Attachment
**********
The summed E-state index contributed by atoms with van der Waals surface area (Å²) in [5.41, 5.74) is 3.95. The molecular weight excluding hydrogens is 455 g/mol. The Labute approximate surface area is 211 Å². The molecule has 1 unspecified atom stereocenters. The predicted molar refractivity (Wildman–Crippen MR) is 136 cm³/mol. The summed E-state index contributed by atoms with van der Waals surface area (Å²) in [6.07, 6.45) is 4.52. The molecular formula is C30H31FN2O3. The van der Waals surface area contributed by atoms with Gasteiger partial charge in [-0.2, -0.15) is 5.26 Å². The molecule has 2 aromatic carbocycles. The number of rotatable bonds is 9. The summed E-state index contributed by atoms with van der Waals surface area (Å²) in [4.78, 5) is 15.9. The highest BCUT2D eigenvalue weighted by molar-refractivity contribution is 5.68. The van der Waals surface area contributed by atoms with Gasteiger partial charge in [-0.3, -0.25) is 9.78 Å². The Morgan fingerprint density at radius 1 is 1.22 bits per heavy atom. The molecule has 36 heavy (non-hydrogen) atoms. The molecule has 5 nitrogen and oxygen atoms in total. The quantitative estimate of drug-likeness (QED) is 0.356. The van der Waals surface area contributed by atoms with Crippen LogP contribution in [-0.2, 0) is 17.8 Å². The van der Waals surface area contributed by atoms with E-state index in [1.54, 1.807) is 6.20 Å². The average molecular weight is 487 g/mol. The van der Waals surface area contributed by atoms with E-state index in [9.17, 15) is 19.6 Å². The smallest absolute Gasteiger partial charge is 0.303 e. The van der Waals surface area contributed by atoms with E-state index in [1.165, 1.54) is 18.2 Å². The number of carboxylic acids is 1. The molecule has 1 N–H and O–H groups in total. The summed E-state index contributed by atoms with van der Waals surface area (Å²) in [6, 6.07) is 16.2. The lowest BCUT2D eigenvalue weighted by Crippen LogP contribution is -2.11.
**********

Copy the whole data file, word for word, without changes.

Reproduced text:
The summed E-state index contributed by atoms with van der Waals surface area (Å²) in [5.41, 5.74) is 3.95. The molecular weight excluding hydrogens is 455 g/mol. The Labute approximate surface area is 211 Å². The molecule has 1 unspecified atom stereocenters. The predicted molar refractivity (Wildman–Crippen MR) is 136 cm³/mol. The summed E-state index contributed by atoms with van der Waals surface area (Å²) in [6.07, 6.45) is 4.52. The molecular formula is C30H31FN2O3. The van der Waals surface area contributed by atoms with Gasteiger partial charge in [-0.2, -0.15) is 5.26 Å². The molecule has 2 aromatic carbocycles. The number of rotatable bonds is 9. The summed E-state index contributed by atoms with van der Waals surface area (Å²) in [4.78, 5) is 15.9. The highest BCUT2D eigenvalue weighted by molar-refractivity contribution is 5.68. The van der Waals surface area contributed by atoms with Gasteiger partial charge in [-0.3, -0.25) is 9.78 Å². The Morgan fingerprint density at radius 1 is 1.22 bits per heavy atom. The molecule has 36 heavy (non-hydrogen) atoms. The molecule has 5 nitrogen and oxygen atoms in total. The quantitative estimate of drug-likeness (QED) is 0.356. The van der Waals surface area contributed by atoms with Crippen LogP contribution in [-0.2, 0) is 17.8 Å². The van der Waals surface area contributed by atoms with E-state index in [1.54, 1.807) is 6.20 Å². The average molecular weight is 487 g/mol. The van der Waals surface area contributed by atoms with E-state index in [9.17, 15) is 19.6 Å². The smallest absolute Gasteiger partial charge is 0.303 e. The van der Waals surface area contributed by atoms with E-state index in [1.165, 1.54) is 18.2 Å². The number of carboxylic acids is 1. The molecule has 1 N–H and O–H groups in total. The summed E-state index contributed by atoms with van der Waals surface area (Å²) in [6, 6.07) is 16.2. The lowest BCUT2D eigenvalue weighted by Crippen LogP contribution is -2.11.